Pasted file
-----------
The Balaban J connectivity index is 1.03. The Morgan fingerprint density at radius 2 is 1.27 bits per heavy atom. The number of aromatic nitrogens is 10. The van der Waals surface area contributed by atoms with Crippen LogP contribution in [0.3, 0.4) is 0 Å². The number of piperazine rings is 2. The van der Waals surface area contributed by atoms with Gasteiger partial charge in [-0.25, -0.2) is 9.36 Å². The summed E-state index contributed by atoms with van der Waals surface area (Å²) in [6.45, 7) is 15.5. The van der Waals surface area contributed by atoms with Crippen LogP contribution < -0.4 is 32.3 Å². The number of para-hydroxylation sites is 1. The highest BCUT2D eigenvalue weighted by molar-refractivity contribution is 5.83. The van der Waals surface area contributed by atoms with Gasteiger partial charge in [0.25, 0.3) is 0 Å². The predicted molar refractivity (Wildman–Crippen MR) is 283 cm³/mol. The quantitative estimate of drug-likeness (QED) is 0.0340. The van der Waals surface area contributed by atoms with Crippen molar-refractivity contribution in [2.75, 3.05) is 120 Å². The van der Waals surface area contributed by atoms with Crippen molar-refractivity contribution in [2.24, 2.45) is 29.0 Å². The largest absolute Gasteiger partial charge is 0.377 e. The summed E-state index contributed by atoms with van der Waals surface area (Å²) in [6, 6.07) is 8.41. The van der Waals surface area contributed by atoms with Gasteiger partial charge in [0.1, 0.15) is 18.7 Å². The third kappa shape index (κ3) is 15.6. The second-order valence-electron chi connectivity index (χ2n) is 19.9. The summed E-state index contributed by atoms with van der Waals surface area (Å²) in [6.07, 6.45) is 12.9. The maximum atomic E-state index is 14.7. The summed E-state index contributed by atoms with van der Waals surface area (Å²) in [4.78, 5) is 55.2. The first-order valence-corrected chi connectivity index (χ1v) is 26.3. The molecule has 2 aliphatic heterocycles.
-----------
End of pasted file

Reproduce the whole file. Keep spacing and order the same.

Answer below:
The Balaban J connectivity index is 1.03. The Morgan fingerprint density at radius 2 is 1.27 bits per heavy atom. The number of aromatic nitrogens is 10. The van der Waals surface area contributed by atoms with Crippen LogP contribution in [0.3, 0.4) is 0 Å². The number of piperazine rings is 2. The van der Waals surface area contributed by atoms with Gasteiger partial charge in [-0.25, -0.2) is 9.36 Å². The summed E-state index contributed by atoms with van der Waals surface area (Å²) in [6.45, 7) is 15.5. The van der Waals surface area contributed by atoms with Crippen LogP contribution < -0.4 is 32.3 Å². The number of para-hydroxylation sites is 1. The highest BCUT2D eigenvalue weighted by molar-refractivity contribution is 5.83. The van der Waals surface area contributed by atoms with Gasteiger partial charge in [0.25, 0.3) is 0 Å². The predicted molar refractivity (Wildman–Crippen MR) is 283 cm³/mol. The quantitative estimate of drug-likeness (QED) is 0.0340. The van der Waals surface area contributed by atoms with Crippen molar-refractivity contribution in [2.75, 3.05) is 120 Å². The van der Waals surface area contributed by atoms with Crippen molar-refractivity contribution in [2.24, 2.45) is 29.0 Å². The largest absolute Gasteiger partial charge is 0.377 e. The summed E-state index contributed by atoms with van der Waals surface area (Å²) in [6, 6.07) is 8.41. The van der Waals surface area contributed by atoms with Gasteiger partial charge in [0.1, 0.15) is 18.7 Å². The third kappa shape index (κ3) is 15.6. The second-order valence-electron chi connectivity index (χ2n) is 19.9. The summed E-state index contributed by atoms with van der Waals surface area (Å²) in [6.07, 6.45) is 12.9. The maximum atomic E-state index is 14.7. The summed E-state index contributed by atoms with van der Waals surface area (Å²) in [4.78, 5) is 55.2. The first-order valence-corrected chi connectivity index (χ1v) is 26.3. The molecule has 2 aliphatic heterocycles.